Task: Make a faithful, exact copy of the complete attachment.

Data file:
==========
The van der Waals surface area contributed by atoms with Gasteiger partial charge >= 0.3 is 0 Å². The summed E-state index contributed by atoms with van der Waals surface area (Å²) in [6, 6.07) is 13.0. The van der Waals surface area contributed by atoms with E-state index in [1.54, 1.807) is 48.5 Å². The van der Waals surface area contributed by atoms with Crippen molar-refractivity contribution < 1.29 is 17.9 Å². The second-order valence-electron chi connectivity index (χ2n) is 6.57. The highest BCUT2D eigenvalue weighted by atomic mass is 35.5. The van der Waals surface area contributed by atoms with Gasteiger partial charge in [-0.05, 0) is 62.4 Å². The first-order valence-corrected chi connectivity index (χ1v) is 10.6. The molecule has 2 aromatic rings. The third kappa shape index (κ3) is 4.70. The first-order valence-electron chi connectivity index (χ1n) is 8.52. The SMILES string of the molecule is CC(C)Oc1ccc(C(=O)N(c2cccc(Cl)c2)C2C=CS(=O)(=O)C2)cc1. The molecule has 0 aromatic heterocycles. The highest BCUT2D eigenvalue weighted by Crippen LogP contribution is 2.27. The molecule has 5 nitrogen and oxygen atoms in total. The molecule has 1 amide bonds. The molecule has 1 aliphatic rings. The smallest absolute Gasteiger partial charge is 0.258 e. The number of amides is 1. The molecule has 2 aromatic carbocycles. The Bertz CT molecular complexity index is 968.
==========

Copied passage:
The van der Waals surface area contributed by atoms with Gasteiger partial charge >= 0.3 is 0 Å². The summed E-state index contributed by atoms with van der Waals surface area (Å²) in [6, 6.07) is 13.0. The van der Waals surface area contributed by atoms with E-state index in [1.54, 1.807) is 48.5 Å². The van der Waals surface area contributed by atoms with Crippen molar-refractivity contribution < 1.29 is 17.9 Å². The second-order valence-electron chi connectivity index (χ2n) is 6.57. The highest BCUT2D eigenvalue weighted by atomic mass is 35.5. The van der Waals surface area contributed by atoms with Gasteiger partial charge in [-0.05, 0) is 62.4 Å². The first-order valence-corrected chi connectivity index (χ1v) is 10.6. The molecule has 2 aromatic rings. The third kappa shape index (κ3) is 4.70. The first-order valence-electron chi connectivity index (χ1n) is 8.52. The SMILES string of the molecule is CC(C)Oc1ccc(C(=O)N(c2cccc(Cl)c2)C2C=CS(=O)(=O)C2)cc1. The molecule has 0 aromatic heterocycles. The highest BCUT2D eigenvalue weighted by Crippen LogP contribution is 2.27. The molecule has 5 nitrogen and oxygen atoms in total. The molecule has 1 amide bonds. The molecule has 1 aliphatic rings. The smallest absolute Gasteiger partial charge is 0.258 e. The number of amides is 1. The molecule has 2 aromatic carbocycles. The Bertz CT molecular complexity index is 968.